Once, it was thought that the tongue had zones that sensed different tastes. Researchers eventually found that taste cells (also called gustatory cells) are bundled into taste buds that detect various flavors like sweet, sour, bitter, salty, or umami. The buds, which contain different groupings, can then detect a variety of tastes. When stimulated, the nerves in taste buds send signals to the brain about the flavor of what's being eaten. These taste buds are distributed all over the tongue. Scientists have now learned more about the sensation of taste; they've discovered a new kind of cell that can detect several of the different taste stimuli. The findings have been reported in PLOS Genetics.
It's important for animals to be able to detect flavors; they can help organisms including people make decisions about whether something is safe to eat, might provide nutrients, or be dangerous. There are three kinds of cells that are involved in sensing flavors. Type I taste cells act to support the buds (illustrated in the image below), Type II cells can detect bitter, sweet, and umami flavors, and Type III taste cells are able to sense sour and salty flavors.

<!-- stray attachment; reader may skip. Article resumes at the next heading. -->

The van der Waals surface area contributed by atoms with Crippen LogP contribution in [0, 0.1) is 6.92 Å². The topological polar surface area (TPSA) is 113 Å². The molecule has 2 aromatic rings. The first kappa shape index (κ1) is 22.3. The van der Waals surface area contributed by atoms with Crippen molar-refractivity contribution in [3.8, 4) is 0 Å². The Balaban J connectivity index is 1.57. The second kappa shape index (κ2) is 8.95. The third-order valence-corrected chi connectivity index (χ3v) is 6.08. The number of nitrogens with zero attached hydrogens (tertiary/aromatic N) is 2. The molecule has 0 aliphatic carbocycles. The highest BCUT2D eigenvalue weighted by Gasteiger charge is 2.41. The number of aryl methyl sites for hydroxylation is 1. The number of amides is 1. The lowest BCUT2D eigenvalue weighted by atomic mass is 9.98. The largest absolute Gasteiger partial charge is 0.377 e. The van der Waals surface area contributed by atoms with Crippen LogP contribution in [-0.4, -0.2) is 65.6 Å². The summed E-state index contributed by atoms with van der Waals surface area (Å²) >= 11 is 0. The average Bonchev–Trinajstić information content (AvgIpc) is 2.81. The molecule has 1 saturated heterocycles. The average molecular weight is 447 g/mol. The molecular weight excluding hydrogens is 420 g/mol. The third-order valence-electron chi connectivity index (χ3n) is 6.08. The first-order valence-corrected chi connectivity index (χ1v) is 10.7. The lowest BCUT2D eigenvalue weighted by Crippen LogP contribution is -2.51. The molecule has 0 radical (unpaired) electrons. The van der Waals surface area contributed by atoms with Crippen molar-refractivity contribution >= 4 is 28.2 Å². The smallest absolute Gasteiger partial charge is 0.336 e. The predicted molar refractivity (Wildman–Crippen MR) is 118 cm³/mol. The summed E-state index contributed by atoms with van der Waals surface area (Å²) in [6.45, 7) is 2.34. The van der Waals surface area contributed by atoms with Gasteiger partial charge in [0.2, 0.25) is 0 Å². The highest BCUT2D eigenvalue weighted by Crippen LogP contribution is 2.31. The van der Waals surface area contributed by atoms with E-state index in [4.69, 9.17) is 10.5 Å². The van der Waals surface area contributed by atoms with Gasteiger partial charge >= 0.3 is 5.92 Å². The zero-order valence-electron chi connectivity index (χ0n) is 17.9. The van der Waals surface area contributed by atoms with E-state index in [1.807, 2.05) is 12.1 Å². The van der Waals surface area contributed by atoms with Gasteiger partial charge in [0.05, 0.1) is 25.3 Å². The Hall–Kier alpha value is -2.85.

In this work, the researchers utilized mouse models that were created to study the perception of flavor. They revealed a new kind of Type III cell that responded broadly to different taste stimuli, and were able to send signals to the brain about sour tastes through one pathway, and sweet, bitter, and umami flavors through another.
"Taste cells can be either selective or generally responsive to stimuli which is similar to the cells in the brain that process taste information," commented the leader of the study Kathryn Medler of the University at Buffalo. "Future experiments will be focused on understanding how broadly responsive taste cells contribute to taste coding."
The suggestion that there are taste cells that are broadly responsive is not a new one, but this study is the first that has identified their existence. The work can help us learn more about how taste signals are sent to the brain, and it may be more complex than we appreciated.